The internet is full of hatred. That’s something many people claim these days, politicians (especially those not in charge at the moment), actors, artists, writers, TV show hosts. They most likely speak of that little corner in the internet where the big party is going on – the social media corner. Sometimes it feels like the slums within a huge city. They all go there, there is the music, the fun, the jokes, the naked people. Anybody can leave their shit there, but nobody cares, and then they leave.
Next to the social media slums there is another district, the media district. It is built of huge skyscrapers, their facade done in glass. They shine and sparkle as they are the true defenders of freedom, liberal ideas, democracy. But underneath, there is the underworld, the darkest dungeon – propaganda media. Those who spread fake news and lies and things only half true. There is even some kind of pipe between those dungeons and the social media corner – a huge pipe blasting all the shit into the public. That’s business. That’s where the money comes from.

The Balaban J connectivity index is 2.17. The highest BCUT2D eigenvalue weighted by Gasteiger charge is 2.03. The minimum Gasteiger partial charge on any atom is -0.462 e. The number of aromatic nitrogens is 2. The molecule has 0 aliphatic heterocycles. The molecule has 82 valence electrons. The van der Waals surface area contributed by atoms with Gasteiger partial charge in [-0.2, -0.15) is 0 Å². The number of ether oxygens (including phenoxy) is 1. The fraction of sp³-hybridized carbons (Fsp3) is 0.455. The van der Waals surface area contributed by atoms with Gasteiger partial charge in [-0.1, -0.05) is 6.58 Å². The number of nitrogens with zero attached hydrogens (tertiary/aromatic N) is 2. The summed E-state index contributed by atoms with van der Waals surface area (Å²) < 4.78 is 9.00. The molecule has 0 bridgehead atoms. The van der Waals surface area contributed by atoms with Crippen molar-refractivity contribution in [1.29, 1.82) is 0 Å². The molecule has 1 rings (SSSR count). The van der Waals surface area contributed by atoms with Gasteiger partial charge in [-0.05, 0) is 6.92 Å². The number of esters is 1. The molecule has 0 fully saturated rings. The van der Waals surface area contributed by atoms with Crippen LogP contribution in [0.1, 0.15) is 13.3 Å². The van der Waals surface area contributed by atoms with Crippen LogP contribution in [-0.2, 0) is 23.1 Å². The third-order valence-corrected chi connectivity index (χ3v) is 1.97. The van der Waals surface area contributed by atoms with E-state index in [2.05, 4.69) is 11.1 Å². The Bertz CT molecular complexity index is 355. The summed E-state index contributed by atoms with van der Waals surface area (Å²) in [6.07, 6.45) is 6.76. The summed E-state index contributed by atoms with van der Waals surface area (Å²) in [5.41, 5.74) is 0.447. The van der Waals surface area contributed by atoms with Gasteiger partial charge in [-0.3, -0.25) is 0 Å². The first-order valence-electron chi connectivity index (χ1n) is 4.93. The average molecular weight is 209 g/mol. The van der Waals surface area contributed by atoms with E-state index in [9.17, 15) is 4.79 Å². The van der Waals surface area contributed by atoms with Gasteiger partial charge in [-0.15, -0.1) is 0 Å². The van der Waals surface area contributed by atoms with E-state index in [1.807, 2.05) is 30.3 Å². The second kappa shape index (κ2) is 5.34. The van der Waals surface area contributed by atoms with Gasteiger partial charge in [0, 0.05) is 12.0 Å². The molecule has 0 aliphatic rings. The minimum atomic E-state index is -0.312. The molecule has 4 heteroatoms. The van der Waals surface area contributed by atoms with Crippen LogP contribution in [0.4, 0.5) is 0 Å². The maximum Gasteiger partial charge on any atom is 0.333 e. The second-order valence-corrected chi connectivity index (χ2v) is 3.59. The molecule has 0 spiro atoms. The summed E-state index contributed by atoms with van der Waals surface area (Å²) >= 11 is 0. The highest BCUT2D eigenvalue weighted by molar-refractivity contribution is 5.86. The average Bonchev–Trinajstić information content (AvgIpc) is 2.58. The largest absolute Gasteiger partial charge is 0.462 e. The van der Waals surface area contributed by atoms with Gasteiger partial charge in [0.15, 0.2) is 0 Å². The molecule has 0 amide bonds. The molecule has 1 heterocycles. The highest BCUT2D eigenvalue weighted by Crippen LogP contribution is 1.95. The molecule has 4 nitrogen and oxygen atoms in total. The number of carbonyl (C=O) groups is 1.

Okay, enough of these imaginations. Yes, we do have a problem with hatred in the internet. Therefore, more and more countries start to regulate the way social media platforms have to deal with that kind of shit. Germany, for example, introduced a new law – the “Netzwerkdurchsuchungsgesetz”, a name truly German. In the famous interwebs, we use the term “#NetzDG”. I haven’t put too much time into reading the thing, but in general social media platforms like twitter, facebook or youtube are now responsible for deleting user created content which is illegal by German laws. In other words: you can report something as not conform with the NetzDG and they have to check and, if necessary, to delete the stuff.